Next, have the time review everything they've learned so far. Ask them what information is most important and why it's important?
And next, ask the team to explain the best way to discuss fixing the problem. Have them propose priorities for which problems to address and which not to address, which issues should be fixed first, and of course how to address each problem. This is where you will begin to get actionable recommendations, not only for the initial event, but perhaps for other related issues you were never aware of (this is one of the benefits of adopting a systemic approach instead of trying to narrow down to a single root cause).
In this step or phase, you'll ask the learning team to explain your current defenses. Have them explain which work, which don't, and why. Have them explain ideas for new defenses, too.
Conklin gives a good tip that safety leaders can take information out of this step to experiment with changes on a small scale. This is similar to the emphasis on small-scale prototypes in design thinking for learning.
Next, prioritize actions to take to address the problem(s) and move them toward closure.
Conklin suggests a three-star prioritization scheme:
Have each of these three tracks of corrective actions proceed independently; don't make this a linear process in which you want to complete track 1 before beginning track 2. Conklin refers to this as less of an orderly, sequential, straight-line approach and more of a multi-tracked "blob" approach to increasing safety. (Source: see p. 115-116).
Communicate the findings and results of the learning team process to the organization, ensuring that the organizational learning isn't siloed.
To learn more about learning teams, you could do much worse than listen to the recorded podcast below (from Dr. Conklin's Pre-Accident Investigation podcast series) with Dr. Conklin and Bob Edwards talking about learning teams.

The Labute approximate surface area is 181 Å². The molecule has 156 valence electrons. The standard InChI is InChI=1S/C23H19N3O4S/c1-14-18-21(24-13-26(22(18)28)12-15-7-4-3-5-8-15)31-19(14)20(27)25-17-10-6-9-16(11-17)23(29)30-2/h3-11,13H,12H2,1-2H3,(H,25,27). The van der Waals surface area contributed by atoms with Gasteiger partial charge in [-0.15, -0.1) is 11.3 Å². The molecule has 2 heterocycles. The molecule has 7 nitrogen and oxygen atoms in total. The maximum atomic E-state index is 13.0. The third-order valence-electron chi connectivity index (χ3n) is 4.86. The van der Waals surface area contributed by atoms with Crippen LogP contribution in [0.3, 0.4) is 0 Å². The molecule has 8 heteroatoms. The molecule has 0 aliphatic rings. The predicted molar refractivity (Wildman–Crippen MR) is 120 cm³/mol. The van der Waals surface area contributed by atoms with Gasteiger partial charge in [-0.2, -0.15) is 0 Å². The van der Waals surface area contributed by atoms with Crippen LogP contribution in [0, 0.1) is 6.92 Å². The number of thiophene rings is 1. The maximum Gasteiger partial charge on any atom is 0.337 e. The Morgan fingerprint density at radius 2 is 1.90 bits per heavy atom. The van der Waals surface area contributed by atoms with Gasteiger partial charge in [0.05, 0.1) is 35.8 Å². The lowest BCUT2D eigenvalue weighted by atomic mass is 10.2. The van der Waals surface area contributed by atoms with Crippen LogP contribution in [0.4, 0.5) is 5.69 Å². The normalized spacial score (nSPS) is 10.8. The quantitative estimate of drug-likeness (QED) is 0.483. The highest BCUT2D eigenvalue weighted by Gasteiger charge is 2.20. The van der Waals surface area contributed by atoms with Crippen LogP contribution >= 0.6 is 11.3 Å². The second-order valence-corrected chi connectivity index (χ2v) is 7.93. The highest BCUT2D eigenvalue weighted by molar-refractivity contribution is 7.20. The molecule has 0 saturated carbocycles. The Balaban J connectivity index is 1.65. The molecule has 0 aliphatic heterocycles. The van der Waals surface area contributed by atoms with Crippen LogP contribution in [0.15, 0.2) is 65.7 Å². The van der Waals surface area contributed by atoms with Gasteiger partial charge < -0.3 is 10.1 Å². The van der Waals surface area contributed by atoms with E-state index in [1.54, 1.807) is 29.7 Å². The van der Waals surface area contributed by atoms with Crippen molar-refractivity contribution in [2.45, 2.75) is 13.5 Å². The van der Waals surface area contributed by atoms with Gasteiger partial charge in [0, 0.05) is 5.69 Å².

And here's a second episode of the Pre-Accident Investigation podcast series by Dr. Conklin that also looks at the learning team issue:
Along the same lines, you might also enjoy listening to Dr. Conklin and others discuss issues related to this in this recorded video, which was taken at the ASSE Safety 2017 conference.
Because Dr. Conklin's Human and Organizational Performance (HOP) approach has so much in common with Safety Differently, here are some articles for you about Safety Differently:
In addition, you may find this article on helping employees learn to learn relevant in this context as well.
Beyond that, we DO recommend you check out this page at Safety Solutions, where they've got a lot of additional related stuff that's very helpful about learning teams.
And of course, we remind you to buy the book book Pre-Accident Investigations: Better Questions--An Applied Approach to Operational Learning by Dr. Todd Conklin.
Hope you found this article on using learning teams for safety incidents (and other safety organizational learning needs helpful). Let us know if you have any questions.
Feel free to download our free guide to performing a JHA before you leave, and remember to include your learning teams in your JHA process.
Everything you need to know to conduct an incident investigation after an injury, illness, or near miss at your worksite. Plan in advance and be ready when the incident occurs.